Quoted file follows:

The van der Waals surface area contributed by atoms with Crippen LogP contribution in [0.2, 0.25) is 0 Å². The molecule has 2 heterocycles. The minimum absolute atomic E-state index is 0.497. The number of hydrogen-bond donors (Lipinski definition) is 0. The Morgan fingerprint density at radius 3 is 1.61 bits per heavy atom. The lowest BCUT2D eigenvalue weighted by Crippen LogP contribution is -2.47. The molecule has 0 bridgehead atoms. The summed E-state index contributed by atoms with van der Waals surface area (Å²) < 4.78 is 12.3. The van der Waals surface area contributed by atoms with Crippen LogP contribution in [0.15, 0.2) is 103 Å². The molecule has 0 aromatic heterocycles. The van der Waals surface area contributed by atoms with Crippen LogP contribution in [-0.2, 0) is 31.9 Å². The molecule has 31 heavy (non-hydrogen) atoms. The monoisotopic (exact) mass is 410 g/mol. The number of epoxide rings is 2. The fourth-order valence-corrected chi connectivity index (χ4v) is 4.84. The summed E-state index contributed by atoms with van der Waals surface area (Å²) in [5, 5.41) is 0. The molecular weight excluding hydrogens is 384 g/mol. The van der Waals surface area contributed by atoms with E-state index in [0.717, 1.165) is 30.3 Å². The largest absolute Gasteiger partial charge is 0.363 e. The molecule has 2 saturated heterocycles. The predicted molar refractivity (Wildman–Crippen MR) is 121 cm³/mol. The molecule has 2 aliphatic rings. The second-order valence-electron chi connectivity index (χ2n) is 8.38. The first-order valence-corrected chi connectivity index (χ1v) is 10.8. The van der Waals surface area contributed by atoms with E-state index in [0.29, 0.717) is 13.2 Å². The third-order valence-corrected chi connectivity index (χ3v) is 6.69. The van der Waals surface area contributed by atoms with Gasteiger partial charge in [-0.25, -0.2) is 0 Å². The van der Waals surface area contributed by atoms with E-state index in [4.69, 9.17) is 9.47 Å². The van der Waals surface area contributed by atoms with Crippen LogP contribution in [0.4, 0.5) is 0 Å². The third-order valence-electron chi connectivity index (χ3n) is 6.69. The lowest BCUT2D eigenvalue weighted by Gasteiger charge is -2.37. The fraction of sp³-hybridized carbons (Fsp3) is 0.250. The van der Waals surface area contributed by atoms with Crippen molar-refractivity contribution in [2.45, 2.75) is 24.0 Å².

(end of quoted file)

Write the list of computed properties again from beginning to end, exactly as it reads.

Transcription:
The van der Waals surface area contributed by atoms with Crippen LogP contribution in [0.2, 0.25) is 0 Å². The molecule has 2 heterocycles. The minimum absolute atomic E-state index is 0.497. The number of hydrogen-bond donors (Lipinski definition) is 0. The Morgan fingerprint density at radius 3 is 1.61 bits per heavy atom. The lowest BCUT2D eigenvalue weighted by Crippen LogP contribution is -2.47. The molecule has 0 bridgehead atoms. The summed E-state index contributed by atoms with van der Waals surface area (Å²) < 4.78 is 12.3. The van der Waals surface area contributed by atoms with Crippen LogP contribution in [0.15, 0.2) is 103 Å². The molecule has 0 aromatic heterocycles. The van der Waals surface area contributed by atoms with Crippen LogP contribution in [-0.2, 0) is 31.9 Å². The molecule has 31 heavy (non-hydrogen) atoms. The monoisotopic (exact) mass is 410 g/mol. The number of epoxide rings is 2. The fourth-order valence-corrected chi connectivity index (χ4v) is 4.84. The summed E-state index contributed by atoms with van der Waals surface area (Å²) in [5, 5.41) is 0. The molecular weight excluding hydrogens is 384 g/mol. The van der Waals surface area contributed by atoms with E-state index in [0.717, 1.165) is 30.3 Å². The largest absolute Gasteiger partial charge is 0.363 e. The molecule has 2 saturated heterocycles. The predicted molar refractivity (Wildman–Crippen MR) is 121 cm³/mol. The molecule has 2 aliphatic rings. The second-order valence-electron chi connectivity index (χ2n) is 8.38. The first-order valence-corrected chi connectivity index (χ1v) is 10.8. The van der Waals surface area contributed by atoms with E-state index in [0.29, 0.717) is 13.2 Å². The third-order valence-corrected chi connectivity index (χ3v) is 6.69. The van der Waals surface area contributed by atoms with Gasteiger partial charge in [-0.25, -0.2) is 0 Å². The van der Waals surface area contributed by atoms with E-state index in [4.69, 9.17) is 9.47 Å². The van der Waals surface area contributed by atoms with Crippen LogP contribution in [0.4, 0.5) is 0 Å². The third-order valence-electron chi connectivity index (χ3n) is 6.69. The lowest BCUT2D eigenvalue weighted by Gasteiger charge is -2.37. The fraction of sp³-hybridized carbons (Fsp3) is 0.250. The van der Waals surface area contributed by atoms with Crippen molar-refractivity contribution in [2.45, 2.75) is 24.0 Å².